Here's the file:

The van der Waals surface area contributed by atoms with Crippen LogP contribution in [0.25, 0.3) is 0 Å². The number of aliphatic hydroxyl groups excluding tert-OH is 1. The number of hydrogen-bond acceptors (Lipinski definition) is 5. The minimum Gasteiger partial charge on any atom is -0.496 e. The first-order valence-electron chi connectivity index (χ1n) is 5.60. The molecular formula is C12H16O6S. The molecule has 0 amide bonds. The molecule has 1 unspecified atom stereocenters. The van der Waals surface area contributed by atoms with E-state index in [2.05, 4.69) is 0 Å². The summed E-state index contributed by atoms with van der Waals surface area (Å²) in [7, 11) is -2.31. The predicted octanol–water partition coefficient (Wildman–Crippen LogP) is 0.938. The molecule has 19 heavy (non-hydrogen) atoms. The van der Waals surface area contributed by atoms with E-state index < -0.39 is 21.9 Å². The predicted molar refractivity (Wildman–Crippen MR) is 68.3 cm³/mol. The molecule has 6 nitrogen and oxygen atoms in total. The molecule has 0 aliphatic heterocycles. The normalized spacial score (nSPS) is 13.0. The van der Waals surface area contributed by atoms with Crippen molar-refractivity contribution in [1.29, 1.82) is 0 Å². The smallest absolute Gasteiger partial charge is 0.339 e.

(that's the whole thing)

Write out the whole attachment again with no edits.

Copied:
The van der Waals surface area contributed by atoms with Crippen LogP contribution in [0.25, 0.3) is 0 Å². The number of aliphatic hydroxyl groups excluding tert-OH is 1. The number of hydrogen-bond acceptors (Lipinski definition) is 5. The minimum Gasteiger partial charge on any atom is -0.496 e. The first-order valence-electron chi connectivity index (χ1n) is 5.60. The molecular formula is C12H16O6S. The molecule has 0 amide bonds. The molecule has 1 unspecified atom stereocenters. The van der Waals surface area contributed by atoms with E-state index in [2.05, 4.69) is 0 Å². The summed E-state index contributed by atoms with van der Waals surface area (Å²) in [7, 11) is -2.31. The predicted octanol–water partition coefficient (Wildman–Crippen LogP) is 0.938. The molecule has 19 heavy (non-hydrogen) atoms. The van der Waals surface area contributed by atoms with E-state index < -0.39 is 21.9 Å². The predicted molar refractivity (Wildman–Crippen MR) is 68.3 cm³/mol. The molecule has 6 nitrogen and oxygen atoms in total. The molecule has 0 aliphatic heterocycles. The normalized spacial score (nSPS) is 13.0. The van der Waals surface area contributed by atoms with Crippen molar-refractivity contribution in [1.29, 1.82) is 0 Å². The smallest absolute Gasteiger partial charge is 0.339 e.